A collection of nonfiction essays from one of America's greatest living writers is a poignant holdover until his next novel.
Farther Away is a delightful interlude in Jonathan Franzen's career
Jonathan Franzen’s many fans are generally very patient beings, and with good reason. The author regularly attracts both hyperbolic and largely justified billing as one of America’s greatest living writers, but he will not be rushed.
Twenty-four years after the release of his debut fiction (The Twenty-Seventh City), Franzen released novel number four in 2010 (Freedom) fully nine years after making it big with The Corrections, which in turn was almost a decade in the making following the release of Strong Motion in 1992. At that rate, one shouldn’t expect his fifth novel much before the end of this decade. Good things come to those who wait.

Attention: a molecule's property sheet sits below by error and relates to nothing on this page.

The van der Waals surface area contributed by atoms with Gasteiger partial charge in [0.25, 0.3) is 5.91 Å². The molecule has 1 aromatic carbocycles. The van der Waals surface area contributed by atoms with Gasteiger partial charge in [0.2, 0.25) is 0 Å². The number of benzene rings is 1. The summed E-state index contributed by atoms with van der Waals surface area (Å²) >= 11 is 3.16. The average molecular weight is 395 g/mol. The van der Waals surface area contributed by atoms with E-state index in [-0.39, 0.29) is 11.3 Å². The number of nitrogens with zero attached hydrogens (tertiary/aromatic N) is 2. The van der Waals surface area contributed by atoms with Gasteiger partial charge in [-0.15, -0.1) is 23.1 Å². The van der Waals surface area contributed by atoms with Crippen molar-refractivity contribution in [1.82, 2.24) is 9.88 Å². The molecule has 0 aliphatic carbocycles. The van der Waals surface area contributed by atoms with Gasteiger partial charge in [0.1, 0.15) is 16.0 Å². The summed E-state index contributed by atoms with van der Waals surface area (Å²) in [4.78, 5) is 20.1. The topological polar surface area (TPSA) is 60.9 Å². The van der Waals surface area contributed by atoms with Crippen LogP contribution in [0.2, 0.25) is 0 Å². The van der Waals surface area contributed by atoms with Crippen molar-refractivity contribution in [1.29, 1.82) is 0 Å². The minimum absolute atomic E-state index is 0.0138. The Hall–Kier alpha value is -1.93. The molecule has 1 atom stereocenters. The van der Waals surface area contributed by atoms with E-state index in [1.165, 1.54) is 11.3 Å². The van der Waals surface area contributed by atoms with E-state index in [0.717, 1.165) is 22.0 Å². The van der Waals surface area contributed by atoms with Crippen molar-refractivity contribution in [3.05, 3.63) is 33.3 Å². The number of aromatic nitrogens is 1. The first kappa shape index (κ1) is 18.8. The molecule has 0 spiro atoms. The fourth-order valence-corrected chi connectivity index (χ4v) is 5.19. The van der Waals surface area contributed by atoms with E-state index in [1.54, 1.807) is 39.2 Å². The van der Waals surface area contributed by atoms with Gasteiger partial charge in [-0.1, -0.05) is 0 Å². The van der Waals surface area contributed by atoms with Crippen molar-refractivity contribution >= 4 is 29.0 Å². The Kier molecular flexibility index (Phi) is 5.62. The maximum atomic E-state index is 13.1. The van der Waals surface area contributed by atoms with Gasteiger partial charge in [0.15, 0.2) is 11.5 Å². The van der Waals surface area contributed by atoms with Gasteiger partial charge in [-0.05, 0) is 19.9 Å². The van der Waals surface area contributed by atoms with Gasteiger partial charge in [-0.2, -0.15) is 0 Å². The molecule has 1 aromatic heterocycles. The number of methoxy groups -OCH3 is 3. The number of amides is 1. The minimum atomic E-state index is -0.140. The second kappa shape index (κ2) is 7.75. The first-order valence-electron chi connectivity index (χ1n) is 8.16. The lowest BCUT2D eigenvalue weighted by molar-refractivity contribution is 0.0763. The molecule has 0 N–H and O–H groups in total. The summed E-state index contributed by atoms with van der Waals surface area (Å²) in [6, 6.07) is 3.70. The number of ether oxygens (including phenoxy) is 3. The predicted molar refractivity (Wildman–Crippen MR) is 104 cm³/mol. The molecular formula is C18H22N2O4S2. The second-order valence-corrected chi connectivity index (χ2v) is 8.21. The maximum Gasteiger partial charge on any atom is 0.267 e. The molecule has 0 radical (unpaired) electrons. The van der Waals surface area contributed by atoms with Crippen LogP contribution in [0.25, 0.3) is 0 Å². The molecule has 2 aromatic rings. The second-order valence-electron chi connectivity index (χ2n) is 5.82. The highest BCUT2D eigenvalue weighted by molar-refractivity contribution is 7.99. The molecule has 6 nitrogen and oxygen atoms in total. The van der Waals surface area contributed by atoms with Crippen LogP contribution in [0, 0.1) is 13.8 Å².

And Farther Away, Franzen’s latest non-fiction filler while the world waits for his next novel, is a very good thing. A collection of essays and addresses (his first since How to Be Alone), one quickly succumbs to the story of his epic South Pacific adventure and his delightful, insightful literary criticism. Better still, the publication of Farther Away means we’re moving ever closer to Franzen’s next fiction.